## Does $\bf pSet$ admit products?

The question is in the title. The category $\bf pSet$ of partial functions has sets as objects and $\hom(X,Y)$ is the set of all triples $(X,Y,f)$ such that there exists $D\subseteq X$ and $f\colon D\to Y$. Composition of arrows is composition of relations.

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I don't understand the confusion. Can you not define the product of objects $A$ and $B$ (sets) as the normal Cartesian product $A\times B$ with the normal projection maps (functions are clearly partial functions), and the product for partial functions $f,g$ (defined on $U\subset A$ and $V\subset B$ respectively) to be the partial function $f\times g$ defined on $U\times V\subset A\times B$? Also, maybe curly brackets do not appear because your/the author's notation isn't very good? – William Feb 7 2012 at 23:11
Given partial functions $f\colon X\to A, g\colon X\to B$ I should be able to define a unique $u\colon X\to A\times B$ such that the right diagram commute. But what if $dom(f)\cap dom(g)=\varnothing$? – tetrapharmakon Feb 7 2012 at 23:17
The answer is that the only admissible function $\varnothing\to A\times B$ is the empty one. But now the diagram doesn't commute. – tetrapharmakon Feb 7 2012 at 23:18
If curly braces don't show up, or just general weirdness is happening, try putting backticks around the dollar signs:  – Owen Biesel Feb 7 2012 at 23:30
I don't understand the definition of the morphisms in pSet. Does $D$ belong to the data? – Martin Brandenburg Feb 8 2012 at 10:14

If I'm reading your definition correctly, this category looks equivalent to the category ${\bf Set_*}$ of pointed sets and basepoint-preserving functions (the equivalence is by removing the basepoint from each pointed set: you're left with an ordinary set and possibly partial functions). So you should be able to take the ordinary product in ${\bf Set_*}$ and then pass it through the equivalence: the product of $X$ and $Y$ in ${\bf pSet}$ should be the disjoint union of the cartesian products $X\times Y$, $X\times\{*\}$, and $Y\times\{*\}$. The partial projection to $X$ is given by projection from $X\times Y$ and $X\times\{*\}$ and undefined on $Y\times{*}$, and the partial projection to $Y$ is similar.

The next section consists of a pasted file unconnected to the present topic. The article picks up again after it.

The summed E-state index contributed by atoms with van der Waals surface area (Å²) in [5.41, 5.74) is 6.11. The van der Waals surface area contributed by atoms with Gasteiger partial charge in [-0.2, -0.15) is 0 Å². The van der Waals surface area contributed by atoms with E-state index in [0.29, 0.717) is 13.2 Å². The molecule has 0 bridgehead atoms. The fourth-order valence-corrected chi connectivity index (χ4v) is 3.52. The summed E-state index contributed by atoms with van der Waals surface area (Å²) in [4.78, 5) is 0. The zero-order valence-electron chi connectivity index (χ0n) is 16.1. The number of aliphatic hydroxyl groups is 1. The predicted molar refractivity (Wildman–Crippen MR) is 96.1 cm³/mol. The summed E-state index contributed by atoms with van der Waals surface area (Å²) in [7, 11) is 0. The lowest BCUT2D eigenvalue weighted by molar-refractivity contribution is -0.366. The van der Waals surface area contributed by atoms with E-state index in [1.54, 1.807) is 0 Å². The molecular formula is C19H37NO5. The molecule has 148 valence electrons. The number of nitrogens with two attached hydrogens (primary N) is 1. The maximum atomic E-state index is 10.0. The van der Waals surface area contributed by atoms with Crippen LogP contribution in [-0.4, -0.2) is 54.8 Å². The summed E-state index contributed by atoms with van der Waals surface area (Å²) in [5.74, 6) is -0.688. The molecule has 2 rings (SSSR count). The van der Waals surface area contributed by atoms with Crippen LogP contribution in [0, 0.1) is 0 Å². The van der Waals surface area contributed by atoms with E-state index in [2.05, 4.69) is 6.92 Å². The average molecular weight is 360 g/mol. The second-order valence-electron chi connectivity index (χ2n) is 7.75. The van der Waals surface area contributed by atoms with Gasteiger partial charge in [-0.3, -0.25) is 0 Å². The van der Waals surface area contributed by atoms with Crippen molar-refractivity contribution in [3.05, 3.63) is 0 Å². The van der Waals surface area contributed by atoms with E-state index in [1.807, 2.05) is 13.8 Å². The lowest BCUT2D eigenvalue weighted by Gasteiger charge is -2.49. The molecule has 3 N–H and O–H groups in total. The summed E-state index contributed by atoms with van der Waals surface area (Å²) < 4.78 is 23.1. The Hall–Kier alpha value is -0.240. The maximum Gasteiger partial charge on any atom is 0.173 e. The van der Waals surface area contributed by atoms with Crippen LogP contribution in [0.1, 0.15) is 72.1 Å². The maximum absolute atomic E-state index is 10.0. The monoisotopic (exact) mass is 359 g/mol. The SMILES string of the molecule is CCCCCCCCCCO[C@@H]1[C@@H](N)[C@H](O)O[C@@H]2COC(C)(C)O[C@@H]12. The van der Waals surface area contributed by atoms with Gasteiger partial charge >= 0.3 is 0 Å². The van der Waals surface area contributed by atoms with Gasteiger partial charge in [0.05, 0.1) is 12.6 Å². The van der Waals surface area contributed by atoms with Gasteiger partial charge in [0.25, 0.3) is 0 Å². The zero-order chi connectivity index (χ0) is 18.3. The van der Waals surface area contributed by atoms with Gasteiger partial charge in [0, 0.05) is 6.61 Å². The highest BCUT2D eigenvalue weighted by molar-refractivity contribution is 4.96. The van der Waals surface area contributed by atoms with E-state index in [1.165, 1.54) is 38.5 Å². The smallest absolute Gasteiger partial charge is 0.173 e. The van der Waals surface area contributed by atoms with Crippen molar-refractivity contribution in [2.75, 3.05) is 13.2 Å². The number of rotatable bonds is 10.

And indeed, this works: if $C$ has partial functions $f$ and $g$ to $X$ and $Y$ respectively, then we get a partial function to $(X\times Y)\sqcup (X\times\{*\})\sqcup (Y\times\{*\})$ given by $c\mapsto (f(c),g(c))$ if both exist, $(f(c),*)$ or $(*,g(c))$ if only one does, and undefined if neither exists.

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Can any partial function be seen as a map between "punctured" sets? – tetrapharmakon Feb 7 2012 at 23:21
Yes: just add a point to the source and target sets, then complete the partial function by sending every unassigned point (including the new source basepoint) to the target basepoint. Then when you "puncture" the sets again (nice word choice), you're left with the partial function you started with. – Owen Biesel Feb 7 2012 at 23:27
Yes, that's what Owen means when he says that $\text{pSet}$ is equivalent to the category of pointed sets. The equivalence takes a pointed set to the subset obtained by removing the distinguished point. – Qiaochu Yuan Feb 7 2012 at 23:28
Thank you Owen and Qiaochu! I suspected there was a link between the two categories ($\bf pSet$ admits a zero objects, which seems quite strange if you ignore that equivalence). – tetrapharmakon Feb 8 2012 at 9:47